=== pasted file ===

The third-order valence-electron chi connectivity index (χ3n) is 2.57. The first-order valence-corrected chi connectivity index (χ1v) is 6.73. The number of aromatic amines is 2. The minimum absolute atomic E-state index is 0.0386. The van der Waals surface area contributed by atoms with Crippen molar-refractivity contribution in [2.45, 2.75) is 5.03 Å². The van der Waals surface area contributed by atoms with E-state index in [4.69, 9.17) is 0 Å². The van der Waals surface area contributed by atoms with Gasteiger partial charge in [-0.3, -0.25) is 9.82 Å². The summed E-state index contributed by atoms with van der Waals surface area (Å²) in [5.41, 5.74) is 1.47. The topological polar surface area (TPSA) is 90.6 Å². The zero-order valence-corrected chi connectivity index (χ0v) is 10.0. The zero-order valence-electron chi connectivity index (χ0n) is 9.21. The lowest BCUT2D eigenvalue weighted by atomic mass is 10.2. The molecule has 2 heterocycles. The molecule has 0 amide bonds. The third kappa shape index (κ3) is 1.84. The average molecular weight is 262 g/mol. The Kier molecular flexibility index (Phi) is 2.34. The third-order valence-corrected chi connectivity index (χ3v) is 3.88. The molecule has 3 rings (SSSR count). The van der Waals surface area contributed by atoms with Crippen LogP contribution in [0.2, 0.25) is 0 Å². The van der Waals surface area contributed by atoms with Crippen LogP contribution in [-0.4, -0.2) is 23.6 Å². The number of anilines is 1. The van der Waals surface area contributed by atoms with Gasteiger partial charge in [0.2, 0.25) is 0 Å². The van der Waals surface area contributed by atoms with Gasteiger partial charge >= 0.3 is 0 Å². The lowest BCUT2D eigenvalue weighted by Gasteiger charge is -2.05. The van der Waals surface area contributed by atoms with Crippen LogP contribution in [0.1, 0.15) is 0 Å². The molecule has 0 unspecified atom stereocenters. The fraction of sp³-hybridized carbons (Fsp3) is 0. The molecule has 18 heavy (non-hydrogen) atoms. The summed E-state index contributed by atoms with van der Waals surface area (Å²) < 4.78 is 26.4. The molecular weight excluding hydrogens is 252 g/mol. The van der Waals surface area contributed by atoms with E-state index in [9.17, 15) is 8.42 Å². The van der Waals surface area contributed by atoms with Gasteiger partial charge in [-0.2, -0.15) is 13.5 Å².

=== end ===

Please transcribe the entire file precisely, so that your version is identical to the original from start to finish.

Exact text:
The third-order valence-electron chi connectivity index (χ3n) is 2.57. The first-order valence-corrected chi connectivity index (χ1v) is 6.73. The number of aromatic amines is 2. The minimum absolute atomic E-state index is 0.0386. The van der Waals surface area contributed by atoms with Crippen molar-refractivity contribution in [2.45, 2.75) is 5.03 Å². The van der Waals surface area contributed by atoms with E-state index in [4.69, 9.17) is 0 Å². The van der Waals surface area contributed by atoms with Gasteiger partial charge in [-0.3, -0.25) is 9.82 Å². The summed E-state index contributed by atoms with van der Waals surface area (Å²) in [5.41, 5.74) is 1.47. The topological polar surface area (TPSA) is 90.6 Å². The zero-order valence-corrected chi connectivity index (χ0v) is 10.0. The zero-order valence-electron chi connectivity index (χ0n) is 9.21. The lowest BCUT2D eigenvalue weighted by atomic mass is 10.2. The molecule has 2 heterocycles. The molecule has 0 amide bonds. The third kappa shape index (κ3) is 1.84. The average molecular weight is 262 g/mol. The Kier molecular flexibility index (Phi) is 2.34. The third-order valence-corrected chi connectivity index (χ3v) is 3.88. The molecule has 3 rings (SSSR count). The van der Waals surface area contributed by atoms with Crippen LogP contribution in [0.2, 0.25) is 0 Å². The van der Waals surface area contributed by atoms with Crippen LogP contribution in [-0.4, -0.2) is 23.6 Å². The number of anilines is 1. The van der Waals surface area contributed by atoms with Gasteiger partial charge in [0.2, 0.25) is 0 Å². The van der Waals surface area contributed by atoms with Gasteiger partial charge >= 0.3 is 0 Å². The lowest BCUT2D eigenvalue weighted by Gasteiger charge is -2.05. The van der Waals surface area contributed by atoms with Crippen LogP contribution in [0.1, 0.15) is 0 Å². The molecule has 0 unspecified atom stereocenters. The fraction of sp³-hybridized carbons (Fsp3) is 0. The molecule has 18 heavy (non-hydrogen) atoms. The summed E-state index contributed by atoms with van der Waals surface area (Å²) < 4.78 is 26.4. The molecular weight excluding hydrogens is 252 g/mol. The van der Waals surface area contributed by atoms with E-state index in [9.17, 15) is 8.42 Å². The van der Waals surface area contributed by atoms with Gasteiger partial charge in [-0.2, -0.15) is 13.5 Å².